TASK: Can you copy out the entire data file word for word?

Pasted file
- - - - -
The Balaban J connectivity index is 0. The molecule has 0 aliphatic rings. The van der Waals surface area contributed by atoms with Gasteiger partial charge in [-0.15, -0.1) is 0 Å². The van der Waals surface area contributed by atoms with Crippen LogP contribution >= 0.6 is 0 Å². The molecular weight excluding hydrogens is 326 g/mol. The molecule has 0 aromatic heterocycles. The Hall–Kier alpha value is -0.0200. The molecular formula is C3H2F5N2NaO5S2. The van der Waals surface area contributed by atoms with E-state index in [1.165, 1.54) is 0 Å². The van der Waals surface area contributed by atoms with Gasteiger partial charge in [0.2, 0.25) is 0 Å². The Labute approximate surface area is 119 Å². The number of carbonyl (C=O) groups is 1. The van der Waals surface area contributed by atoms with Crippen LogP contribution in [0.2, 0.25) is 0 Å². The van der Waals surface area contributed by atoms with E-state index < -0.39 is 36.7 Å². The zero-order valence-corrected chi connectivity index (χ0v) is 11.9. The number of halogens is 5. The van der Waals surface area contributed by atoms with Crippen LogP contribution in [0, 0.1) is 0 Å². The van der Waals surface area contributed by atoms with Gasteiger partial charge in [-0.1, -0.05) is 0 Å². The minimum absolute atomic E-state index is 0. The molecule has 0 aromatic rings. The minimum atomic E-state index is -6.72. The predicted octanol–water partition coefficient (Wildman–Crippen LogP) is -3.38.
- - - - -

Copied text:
The Balaban J connectivity index is 0. The molecule has 0 aliphatic rings. The van der Waals surface area contributed by atoms with Gasteiger partial charge in [-0.15, -0.1) is 0 Å². The van der Waals surface area contributed by atoms with Crippen LogP contribution >= 0.6 is 0 Å². The molecular weight excluding hydrogens is 326 g/mol. The molecule has 0 aromatic heterocycles. The Hall–Kier alpha value is -0.0200. The molecular formula is C3H2F5N2NaO5S2. The van der Waals surface area contributed by atoms with E-state index in [1.165, 1.54) is 0 Å². The van der Waals surface area contributed by atoms with Gasteiger partial charge in [0.2, 0.25) is 0 Å². The Labute approximate surface area is 119 Å². The number of carbonyl (C=O) groups is 1. The van der Waals surface area contributed by atoms with Crippen LogP contribution in [0.2, 0.25) is 0 Å². The van der Waals surface area contributed by atoms with E-state index < -0.39 is 36.7 Å². The zero-order valence-corrected chi connectivity index (χ0v) is 11.9. The number of halogens is 5. The van der Waals surface area contributed by atoms with Crippen LogP contribution in [0, 0.1) is 0 Å². The van der Waals surface area contributed by atoms with Gasteiger partial charge in [-0.1, -0.05) is 0 Å². The minimum absolute atomic E-state index is 0. The molecule has 0 aromatic rings. The minimum atomic E-state index is -6.72. The predicted octanol–water partition coefficient (Wildman–Crippen LogP) is -3.38.